The Daytime Emmys are closing in on a deal to air late this summer on The CW, sources confirmed. No deal is in place yet, however, say both CW and NATAS sources.
The daytime awards show had been due to air this year on CBS, but the network passed, saying it loses money on the show due to declining ratings, according to sources. ABC and its sister cable network SoapNet each passed as well, also citing financial reasons. That left the Daytime Emmys without a broadcast home for a few months.
While The CW doesn't air any of the soap operas that the Daytime Emmys honors, the young network's most popular shows are primetime soaps, such as Gossip Girl, 90210 and One Tree Hill. The CW also focuses on younger viewers, which may bring a younger audience to the awards telecast.
The National Association of Television Arts and Sciences this week is sending out DVDs for judging. The judges are divided into categories and judge based on their own expertise: for example, set designers evaluate set design, and make-up artists evaluate make-up. All judges - and there are nearly 1,000 - can vote in some broad categories, such as Outstanding Drama Series. The top-five vote-getters in any category are the nominees, and the leading vote-getter is the winner.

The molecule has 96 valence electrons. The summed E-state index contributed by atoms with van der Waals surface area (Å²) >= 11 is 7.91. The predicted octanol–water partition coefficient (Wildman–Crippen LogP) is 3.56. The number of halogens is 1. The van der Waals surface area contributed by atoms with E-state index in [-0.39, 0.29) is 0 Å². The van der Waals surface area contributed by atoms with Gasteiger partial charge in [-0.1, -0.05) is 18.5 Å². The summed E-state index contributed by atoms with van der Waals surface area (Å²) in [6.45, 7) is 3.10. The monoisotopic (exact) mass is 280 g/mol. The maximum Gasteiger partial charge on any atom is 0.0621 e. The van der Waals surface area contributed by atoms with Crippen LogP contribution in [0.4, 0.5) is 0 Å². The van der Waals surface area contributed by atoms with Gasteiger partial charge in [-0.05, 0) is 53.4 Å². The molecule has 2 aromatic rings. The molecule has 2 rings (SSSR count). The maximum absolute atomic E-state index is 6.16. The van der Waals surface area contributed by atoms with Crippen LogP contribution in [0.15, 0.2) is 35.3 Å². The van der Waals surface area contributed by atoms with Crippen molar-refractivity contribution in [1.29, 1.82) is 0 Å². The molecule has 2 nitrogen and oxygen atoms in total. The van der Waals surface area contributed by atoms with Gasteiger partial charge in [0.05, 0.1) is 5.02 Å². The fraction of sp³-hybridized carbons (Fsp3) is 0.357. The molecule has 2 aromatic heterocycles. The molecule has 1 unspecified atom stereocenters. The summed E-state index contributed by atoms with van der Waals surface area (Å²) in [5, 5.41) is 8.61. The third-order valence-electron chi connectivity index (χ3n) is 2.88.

Entries have been steady this year, says NATAS' Paul Pillitteri, even though people are facing a tough economy. "I would have expected that there would be a drastic cut in entries, but people still want their Emmy."
It costs anywhere between $75 and $300 to submit an entry, Pillitteri says. In the past, the networks have paid for those entries but now they aren't willing to pay for entries in all categories. In addition, NATAS is charging higher submission fees this year to try and raise cash.
Ballots are due back to the Academy on April 20. Nominees in major categories will be announced on May 14.
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Contributing editor Paige Albiniak has been covering the business of television for nearly 25 years. She is a longtime contributor to Next TV, Broadcasting + Cable and Multichannel News. She concurrently serves as editorial director for entertainment marketing association Promax. She has written for such publications as TVNewsCheck, The New York Post, Variety, CBS Watch and more. Albiniak was B+C’s Los Angeles bureau chief from September 2002 to 2004, and an associate editor covering Congress and lobbying for the magazine in Washington, D.C., from January 1997-September 2002.